Checking out plastic
Three times in the past week I was told: “Did you forget your check-out bags?; I looked guilty. Well that’s okay, they said, we’ve hired a team of accountants to re-program our entire operation so as to charge you for, and keep track of, what we used to give you free.”
Actor Dustin Hoffman, in the 1967 movie “The Graduate,” was admonished by his parents’ friend: “Plastics!” That single word double entendre (humorous double meaning) has been coming back to mind lately, but now as a quadruple entendre. For those too (enviably) young to have seen it, the hilarious and slightly racy — by standards back then — movie was about empty “plastic” society.
But the overt meaning of “plastics” was about the growing field of plastics as an excellent business opportunity for the young graduate. The next memorable scene was the young Hoffman sitting on the bottom of the swimming pool in scuba gear, avoiding his parents’ really booorring cocktail party and more irrelevant advice waiting on the deck above.
That 1967, self-indulgent, shallow, plastic society has been devolving somewhat further ever since; while investing itself ever more in meaningless and sometimes unintentionally evil minutia, this time through the recently passed, confusingly worded Proposition 67 that bans free plastic bags at checkout counters.
Pursuing this plastic irrationality, consider an emptied half-gallon orange juice container that a consumer — for fun let’s call her Mrs. Robinson (Hoffman’s mature dalliance) — recently purchased. It weighs 106 grams, and the plastic bag the grocer put two of those in weighs 5.4 grams. Just one of those orange juice containers weighs as much as 20 of the now illegal plastic bags. Put another way, the flimsy bag for two OJ jugs adds only 2.6 percent more plastic and makes for ease of carrying and better temperature insulation while on clogged freeways. Similar comparisons, about cookie containers, cake containers, soap, ketchup, milk, chocolate, whiskey, shoplifting prevention packaging and other plastic containers, would be redundant.
If voters choose to devolve much further, we’ll soon be hauling hand sewn cowhide containers into the grocery, to be filled from bulk containers.
Keeping with that thought, consider that excessive use of antibiotics is a very serious issue, resulting in proliferation of antibiotic resistant bacteria. Salmonella and other digestive disorder pathogens can survive to another day in even once-used plastic or paper containers. How many pathogens will be carried into stores in used bags and then unwittingly carried back home by other consumers? How much more antibiotic resistance will those more often treated pathogens achieve? Mrs. Robinson’s strange utopia could crumble.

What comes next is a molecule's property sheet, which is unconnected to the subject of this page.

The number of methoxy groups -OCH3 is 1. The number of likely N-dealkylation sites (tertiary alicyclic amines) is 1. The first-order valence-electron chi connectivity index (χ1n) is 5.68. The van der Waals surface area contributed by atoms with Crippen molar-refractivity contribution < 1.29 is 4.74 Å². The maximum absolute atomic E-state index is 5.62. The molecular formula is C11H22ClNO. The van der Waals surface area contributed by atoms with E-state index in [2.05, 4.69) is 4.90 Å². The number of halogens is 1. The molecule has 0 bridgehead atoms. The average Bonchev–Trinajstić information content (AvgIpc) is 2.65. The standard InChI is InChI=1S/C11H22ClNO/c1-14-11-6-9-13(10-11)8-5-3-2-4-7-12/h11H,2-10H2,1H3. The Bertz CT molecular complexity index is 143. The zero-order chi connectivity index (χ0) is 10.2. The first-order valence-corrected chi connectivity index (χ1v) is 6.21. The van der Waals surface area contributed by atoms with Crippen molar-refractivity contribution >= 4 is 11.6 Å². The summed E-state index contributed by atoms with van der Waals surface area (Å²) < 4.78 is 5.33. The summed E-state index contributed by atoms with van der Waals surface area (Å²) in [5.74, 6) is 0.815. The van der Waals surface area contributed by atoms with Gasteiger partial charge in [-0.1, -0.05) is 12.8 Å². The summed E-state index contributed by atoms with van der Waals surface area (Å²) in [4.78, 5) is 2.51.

What will be the impact on the environment of manufacturing a lot more legally mandated paper bags? One paper bag weighs the same as 10 plastic bags. It will take 10 times as many trucks to haul paper bags to the supermarket as it took to haul the plastic ones. Is this really a net gain on an environmental objective? And paper ones can’t be made from California’s 200 million dead trees — wrong kind of wood. How much more fuel will the added freight take?
And then, how much more customers’ time, and how much more baggers’ time will check-out take, with carry-in bags of all kinds of awkward shapes and sizes. The added costs will accrue to both the supermarket and the consumer — equally! That’s how economics works. “The Graduate’s” Mrs. Robinson — who had way too much free time and money for her own good — might not mind, but others probably will.
While economic and environmental mandates are usually sold as simple solutions to ill perceived and non-existent problems, they often have multiple negative consequences.
Hard evidence proves that most California consumers have very little free time, as adjudged by how many drivers feel forced to dangerously tailgate any other driver foolish enough to drop their speed below 10 miles per hour over the speed limit. Speed limits are partly set to encourage environmentally friendly driving. Oh well, this is written because political hypocrisy is my favorite subject.
Anyway, the final quadruple entendre includes: Plastic politicians, plastic society, plastics banned, and the plasticity of Californians willing to re-form their lives in other states. I know people who aren’t just threatening to leave California, they’re already gone. And they’re investing in businesses and creating jobs elsewhere too, not because of silly plastic bag regulations but because of California’s propensity to regulate absolutely everything, whether needed or not, all in the name of the environment.
So now, “checkout” California might also be a double entendre; that is if laughing at dumb politics isn’t also soon regulated by the PC crowd.
Clay Daulton is a longtime Madera County cattleman and political observer who occasionally writes for The Madera Tribune.